From 1994 to 2017, Exactech obtained a 501(k) clearance from the FDA for its Optetrak, Optetrak Logic, and Truliant total knee replacement implant devices. This form of clearance is also known as fast-track approval or premarket notification, as it doesn’t require manufacturers to prove the effectiveness of their products. 

Instead, it requires manufacturers to explain the products’ substantial equivalence to a pre-MDA predicate device, after which the FDA clears the product for sale in the US. All the recalled Exactech products were cleared through the 501(k) process. They did not receive full FDA review and approval but were “substantially equivalent” to predicate devices in the market for years. Such products have been frequently mentioned in product liability lawsuits because they are not thoroughly tested for defects.

Exactech Opterak Marketing Questioned

In its marketing, Exactech described Optetrak as “first-in-class” with excellent long-term clinical outcomes. It also told consumers that the Optetrak systems had nearly three decades of clinical success with proven outcomes for patients as its improved design caused less stress on the polyethylene insert components. However, the company’s product performance was lower compared to the competitors. 

Also, Exactech authorized sales representatives were always present during the first and corrective surgeries involving their products as per protocol. Thus, they witnessed firsthand the products’ excessively high failure rate and quick degeneration. The sales reps are said to have reported the issues to the company. Instead of investigating the underlying issues, they promoted and sold the products without warning hospitals, surgeons, and the FDA.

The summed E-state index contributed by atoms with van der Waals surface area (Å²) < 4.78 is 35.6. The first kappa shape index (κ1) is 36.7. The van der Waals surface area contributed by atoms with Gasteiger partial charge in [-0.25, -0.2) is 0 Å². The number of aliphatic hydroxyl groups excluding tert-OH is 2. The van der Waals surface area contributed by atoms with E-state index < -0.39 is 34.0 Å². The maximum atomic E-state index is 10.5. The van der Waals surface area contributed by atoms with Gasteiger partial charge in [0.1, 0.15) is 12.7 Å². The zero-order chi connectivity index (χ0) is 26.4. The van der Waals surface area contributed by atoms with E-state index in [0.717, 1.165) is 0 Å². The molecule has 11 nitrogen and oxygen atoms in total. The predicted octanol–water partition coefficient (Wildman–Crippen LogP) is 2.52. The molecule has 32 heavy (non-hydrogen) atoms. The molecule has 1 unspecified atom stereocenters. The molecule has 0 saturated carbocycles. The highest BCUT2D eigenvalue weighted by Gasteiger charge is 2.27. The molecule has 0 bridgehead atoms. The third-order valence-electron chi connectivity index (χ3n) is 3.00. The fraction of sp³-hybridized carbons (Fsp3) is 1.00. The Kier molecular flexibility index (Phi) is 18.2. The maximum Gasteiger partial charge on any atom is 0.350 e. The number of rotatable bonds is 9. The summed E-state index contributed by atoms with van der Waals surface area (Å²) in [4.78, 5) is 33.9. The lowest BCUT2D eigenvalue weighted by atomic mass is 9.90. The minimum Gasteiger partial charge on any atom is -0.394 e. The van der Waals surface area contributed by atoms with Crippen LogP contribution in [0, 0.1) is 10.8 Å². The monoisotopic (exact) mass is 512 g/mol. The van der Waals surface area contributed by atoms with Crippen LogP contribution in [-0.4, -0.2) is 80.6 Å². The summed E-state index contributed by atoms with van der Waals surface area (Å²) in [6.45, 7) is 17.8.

Did Exactech conceal their products problems?

It is alleged that Exactech knew that their Opterak products were defective as early as 2012 but took too long before taking action. Evidence suggests that the company’s corporate executives knew their implant systems had high failure rates, which led to complications, unnecessary pain, surgeries, and additional medical expenses to patients.

Despite knowing the underlying problems with their products, the Exactech founders sold the company to a private equity company called TPG Capital in 2018. TPG bought the outstanding Exactech shares at $49.25, converting it from a public company to private ownership. Only years after the acquisition, the company recalled its defective products. If the recall had been done before the company went private, their stock would have been immensely affected, and shareholders possibly filed lawsuits.

It is also alleged that once Exactech discovered their TKA (Total Knee Arthroplasty) implants were failing prematurely, they started to replace the tibial trays of some Optetrak models without notifying the public, doctors, or patients. Their deliberate moves to conceal evidence might lead to high punitive damages from the jury in the litigation. Be a part of this litigation with the help of our Exactech lawsuit attorneys.

What are the expected Settlement Payouts in the Exactech Lawsuit

There are no reported Exactech lawsuit settlements, so we can’t be sure what the settlements will be like. However, the average payout might be $110,000 or higher based on other knee replacement settlements. The payouts may also include punitive damages, amounting to hundreds of thousands of dollars. 

Get Compensation For Exactech Lawsuits with the Help of Stephens & Stephens, LLC

A lawyer from Stephens & Stephens, LLC can help. Our Exactech mass torts attorneys can be reached when you call 1-800-548-4494 or fill out the contact form on our website.